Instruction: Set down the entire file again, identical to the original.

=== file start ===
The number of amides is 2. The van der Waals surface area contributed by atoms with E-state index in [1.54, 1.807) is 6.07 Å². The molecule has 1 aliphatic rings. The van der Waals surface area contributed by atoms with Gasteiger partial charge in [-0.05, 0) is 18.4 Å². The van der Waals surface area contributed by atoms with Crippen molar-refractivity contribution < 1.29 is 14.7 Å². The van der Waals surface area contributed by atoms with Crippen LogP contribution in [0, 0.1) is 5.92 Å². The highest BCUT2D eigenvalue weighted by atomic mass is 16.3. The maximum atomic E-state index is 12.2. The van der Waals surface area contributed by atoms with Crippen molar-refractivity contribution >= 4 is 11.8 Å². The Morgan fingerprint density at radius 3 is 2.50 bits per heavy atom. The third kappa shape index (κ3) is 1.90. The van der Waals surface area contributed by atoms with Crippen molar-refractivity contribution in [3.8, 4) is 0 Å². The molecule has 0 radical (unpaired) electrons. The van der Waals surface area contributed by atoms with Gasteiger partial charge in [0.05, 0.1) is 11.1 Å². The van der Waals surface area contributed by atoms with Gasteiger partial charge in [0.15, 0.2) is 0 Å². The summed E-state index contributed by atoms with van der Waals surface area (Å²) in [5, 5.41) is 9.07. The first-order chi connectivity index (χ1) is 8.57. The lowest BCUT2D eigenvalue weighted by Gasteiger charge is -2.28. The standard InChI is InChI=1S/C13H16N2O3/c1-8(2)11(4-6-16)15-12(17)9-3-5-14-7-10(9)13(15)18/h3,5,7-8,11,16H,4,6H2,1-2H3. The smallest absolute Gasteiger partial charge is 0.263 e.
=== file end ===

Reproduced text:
The number of amides is 2. The van der Waals surface area contributed by atoms with E-state index in [1.54, 1.807) is 6.07 Å². The molecule has 1 aliphatic rings. The van der Waals surface area contributed by atoms with Gasteiger partial charge in [-0.05, 0) is 18.4 Å². The van der Waals surface area contributed by atoms with Crippen molar-refractivity contribution < 1.29 is 14.7 Å². The van der Waals surface area contributed by atoms with Crippen LogP contribution in [0, 0.1) is 5.92 Å². The highest BCUT2D eigenvalue weighted by atomic mass is 16.3. The maximum atomic E-state index is 12.2. The van der Waals surface area contributed by atoms with Crippen molar-refractivity contribution >= 4 is 11.8 Å². The Morgan fingerprint density at radius 3 is 2.50 bits per heavy atom. The third kappa shape index (κ3) is 1.90. The van der Waals surface area contributed by atoms with Crippen molar-refractivity contribution in [3.8, 4) is 0 Å². The molecule has 0 radical (unpaired) electrons. The van der Waals surface area contributed by atoms with Gasteiger partial charge in [0.05, 0.1) is 11.1 Å². The van der Waals surface area contributed by atoms with Gasteiger partial charge in [0.15, 0.2) is 0 Å². The summed E-state index contributed by atoms with van der Waals surface area (Å²) in [5, 5.41) is 9.07. The first-order chi connectivity index (χ1) is 8.57. The lowest BCUT2D eigenvalue weighted by Gasteiger charge is -2.28. The standard InChI is InChI=1S/C13H16N2O3/c1-8(2)11(4-6-16)15-12(17)9-3-5-14-7-10(9)13(15)18/h3,5,7-8,11,16H,4,6H2,1-2H3. The smallest absolute Gasteiger partial charge is 0.263 e.